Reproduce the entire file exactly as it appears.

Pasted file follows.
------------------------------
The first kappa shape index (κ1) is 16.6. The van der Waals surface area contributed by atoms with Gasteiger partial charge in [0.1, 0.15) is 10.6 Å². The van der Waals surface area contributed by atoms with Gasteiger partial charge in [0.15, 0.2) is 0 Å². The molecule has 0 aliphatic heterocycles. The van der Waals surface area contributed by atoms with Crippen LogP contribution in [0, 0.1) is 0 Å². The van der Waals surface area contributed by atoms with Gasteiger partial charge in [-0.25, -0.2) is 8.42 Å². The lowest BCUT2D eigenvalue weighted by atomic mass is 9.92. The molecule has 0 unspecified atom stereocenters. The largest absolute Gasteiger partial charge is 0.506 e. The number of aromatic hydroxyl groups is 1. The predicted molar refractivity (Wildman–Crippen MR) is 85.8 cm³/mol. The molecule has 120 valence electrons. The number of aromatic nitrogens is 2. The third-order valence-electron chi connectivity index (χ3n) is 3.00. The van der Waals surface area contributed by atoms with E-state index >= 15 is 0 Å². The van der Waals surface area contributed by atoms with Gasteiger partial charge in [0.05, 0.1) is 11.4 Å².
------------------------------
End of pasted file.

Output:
The first kappa shape index (κ1) is 16.6. The van der Waals surface area contributed by atoms with Gasteiger partial charge in [0.1, 0.15) is 10.6 Å². The van der Waals surface area contributed by atoms with Gasteiger partial charge in [0.15, 0.2) is 0 Å². The molecule has 0 aliphatic heterocycles. The van der Waals surface area contributed by atoms with Crippen LogP contribution in [0, 0.1) is 0 Å². The van der Waals surface area contributed by atoms with Gasteiger partial charge in [-0.25, -0.2) is 8.42 Å². The lowest BCUT2D eigenvalue weighted by atomic mass is 9.92. The molecule has 0 unspecified atom stereocenters. The largest absolute Gasteiger partial charge is 0.506 e. The number of aromatic hydroxyl groups is 1. The predicted molar refractivity (Wildman–Crippen MR) is 85.8 cm³/mol. The molecule has 120 valence electrons. The number of aromatic nitrogens is 2. The third-order valence-electron chi connectivity index (χ3n) is 3.00. The van der Waals surface area contributed by atoms with E-state index >= 15 is 0 Å². The van der Waals surface area contributed by atoms with Gasteiger partial charge in [0.05, 0.1) is 11.4 Å².